Ageism: the last acceptable form of discrimination
“[A]lthough the Universal Declaration on Human Rights proclaims that all human beings are born free and equal, it is evident that the enjoyment of all human rights diminishes with age, owing to the negative notion that older persons are somehow less productive, less valuable to society and a burden to the economy and to younger generations.” This was a view contained in a 2017 report from the working session of the UN Open-ended Working Group on Ageing.
Age equality is a general principle of EU law. Age counts among the non-discrimination grounds that the EU is equipped and mandated to fight based on its treaties. However, it is also the only form of inequality that is widely accepted as normal, legitimate and justifiable, and age categorisations are largely seen as useful or even necessary.
Whereas it is unthinkable in western societies today to deprive women of their fundamental right to work, we still force people to retire once they hit a certain age. We also have laws that set age limits and exclude older people from accessing credit and insurance, regardless of their income or state of health.
As a result, they cannot travel, rent a car, volunteer, participate in training, adapt their houses or access health treatment. In some countries if you develop a disabling condition before the age of 60 or 65 you have access to a relatively good support system, but beyond that age you may not have access to rehabilitation, to a mobility allowance, or care outside a nursing home.
National laws and courts in their majority fail systematically to challenge the detrimental treatment of older people. Instead they consider such age-based restrictions to be ‘objectively justified’.
There is something fundamentally flawed with those assumptions that consider the discrimination and exclusion of older people as more acceptable than discrimination and exclusion of people with disabilities, women, and migrants. Some of these distinctions do not even make sense; like age limits for volunteering or job retraining, which persist. While at the same time we install policies aiming to extend working lives and promote active ageing.
The recent report of the Fundamental Rights Agency on the fundamental rights of older people highlighted that:
In contrast with other forms of discrimination, such as racism or sexism, it (i.e. ageism) often tends to be ‘normalised’, with age stereotypes accepted and going unchallenged. It is not uncommon that age in itself is a valid justification for differential treatment, setting age limits, or excluding people from treatments or services – all undermining older people’s right “to lead a life of dignity and independence and to participate in social and cultural life”, as enshrined in Article 25 of the EU Charter of Fundamental Rights.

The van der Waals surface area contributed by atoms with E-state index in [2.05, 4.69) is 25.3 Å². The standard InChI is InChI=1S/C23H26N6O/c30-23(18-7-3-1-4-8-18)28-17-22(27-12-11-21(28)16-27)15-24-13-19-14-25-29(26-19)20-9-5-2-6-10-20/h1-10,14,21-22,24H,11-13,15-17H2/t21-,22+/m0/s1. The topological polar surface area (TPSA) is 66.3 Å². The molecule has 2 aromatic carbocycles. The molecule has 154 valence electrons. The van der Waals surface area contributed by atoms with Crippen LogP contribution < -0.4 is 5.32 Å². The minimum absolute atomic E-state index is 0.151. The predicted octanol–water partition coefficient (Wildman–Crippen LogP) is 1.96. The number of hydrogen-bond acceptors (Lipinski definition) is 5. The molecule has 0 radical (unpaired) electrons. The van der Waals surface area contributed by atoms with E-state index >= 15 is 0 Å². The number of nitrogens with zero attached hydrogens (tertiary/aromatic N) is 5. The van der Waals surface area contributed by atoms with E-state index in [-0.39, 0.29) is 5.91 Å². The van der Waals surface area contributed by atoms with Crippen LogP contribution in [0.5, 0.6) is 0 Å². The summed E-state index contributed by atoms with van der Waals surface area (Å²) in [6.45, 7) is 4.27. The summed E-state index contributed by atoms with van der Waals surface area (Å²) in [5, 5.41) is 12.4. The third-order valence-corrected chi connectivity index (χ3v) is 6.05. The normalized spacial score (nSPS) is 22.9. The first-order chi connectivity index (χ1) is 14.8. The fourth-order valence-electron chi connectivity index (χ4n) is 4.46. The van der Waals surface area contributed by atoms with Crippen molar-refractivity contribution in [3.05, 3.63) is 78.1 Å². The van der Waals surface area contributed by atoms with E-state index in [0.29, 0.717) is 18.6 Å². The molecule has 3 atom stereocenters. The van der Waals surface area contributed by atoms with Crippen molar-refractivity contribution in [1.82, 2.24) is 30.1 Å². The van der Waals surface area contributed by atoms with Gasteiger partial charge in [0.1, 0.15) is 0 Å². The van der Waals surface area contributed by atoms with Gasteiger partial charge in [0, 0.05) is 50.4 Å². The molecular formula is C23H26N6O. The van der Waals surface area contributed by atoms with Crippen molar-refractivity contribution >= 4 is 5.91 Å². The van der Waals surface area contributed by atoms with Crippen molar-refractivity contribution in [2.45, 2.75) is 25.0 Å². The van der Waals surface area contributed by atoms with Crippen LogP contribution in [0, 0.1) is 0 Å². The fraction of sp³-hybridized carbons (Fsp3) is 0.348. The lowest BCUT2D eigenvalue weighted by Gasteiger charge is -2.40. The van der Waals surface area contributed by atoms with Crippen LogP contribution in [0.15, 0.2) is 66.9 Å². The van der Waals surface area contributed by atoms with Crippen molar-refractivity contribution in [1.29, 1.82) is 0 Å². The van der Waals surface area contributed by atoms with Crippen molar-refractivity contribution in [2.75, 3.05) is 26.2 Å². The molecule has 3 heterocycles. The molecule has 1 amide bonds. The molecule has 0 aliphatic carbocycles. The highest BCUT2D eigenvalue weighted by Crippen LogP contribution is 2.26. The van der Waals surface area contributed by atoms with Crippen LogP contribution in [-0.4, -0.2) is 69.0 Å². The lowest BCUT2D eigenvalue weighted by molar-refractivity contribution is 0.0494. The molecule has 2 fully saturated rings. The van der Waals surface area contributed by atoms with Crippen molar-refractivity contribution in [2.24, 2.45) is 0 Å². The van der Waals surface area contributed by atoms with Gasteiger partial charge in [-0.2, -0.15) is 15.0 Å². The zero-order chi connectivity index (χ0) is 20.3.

As long as age-based restrictions remain unchallenged they affect not only the large and constantly growing older population, who as the UN Independent Expert on the rights of older persons said, are ‘waiting for their human rights to become a reality’, but they impede every one of us to equally enjoy our fundamental rights as we move into the later stages of our lives. In fact, the OECD states that young generations face greater risks of inequality in old age due to growing inequalities in education, health, employment and earnings.
Learning lessons from gender equality
It is not so long ago that distinctions on the basis of one’s sex were also considered as ‘objectively justified’. In 1961 the Italian Constitutional Court considered female adultery more serious than that of men and therefore approved the differential treatment of men and women on this matter. Until the 1970s Irish women had to give up their jobs in civil service once they got married. And for too long gender-based violence across the world was seen as a normal part of gender relations, instead of as a human rights violation.
But fortunately gradually, our societies have become more conscious of how such laws, policies and practices harm women. They recognised that gender stereotypes are so embedded in the unconscious that they are perpetuated by communities and state institutions. Importantly, EU and international law have been instrumental in challenging prejudices based on gender and breaking down the barriers to the equal participation of women in society.
The 2018 Fundamental Rights Forum will offer an opportunity to explore the untapped potential of the EU framework to tackle the injustice and prejudices based on age. A session dedicated on ageism will call on human rights professionals from different fields to reflect on how they can integrate the fight against ageism in their work. And since ageism cuts across the age spectrum, the session will discuss ageism as it is experienced both by old and young people.
The momentum is particularly favourable for this exchange. Global attention on age equality is increasing as the UN is reflecting on the adoption of a new international treaty. The World Health Organisation has also launched a large campaign against ageism.
All these are great opportunities to continue the debate, but also examples of concrete measures that can address age prejudices from their root cause. Participants will have the opportunity to learn about these ongoing initiatives and discuss how they can be involved.
For more information about structural ageism in old age, read this paper by AGE Platform Europe. To learn more about the session on ageism in the frame of the Fundamental Rights Forum, please contact Nena Georgantzi, Human Rights Officer, AGE Platform Europe : email@example.com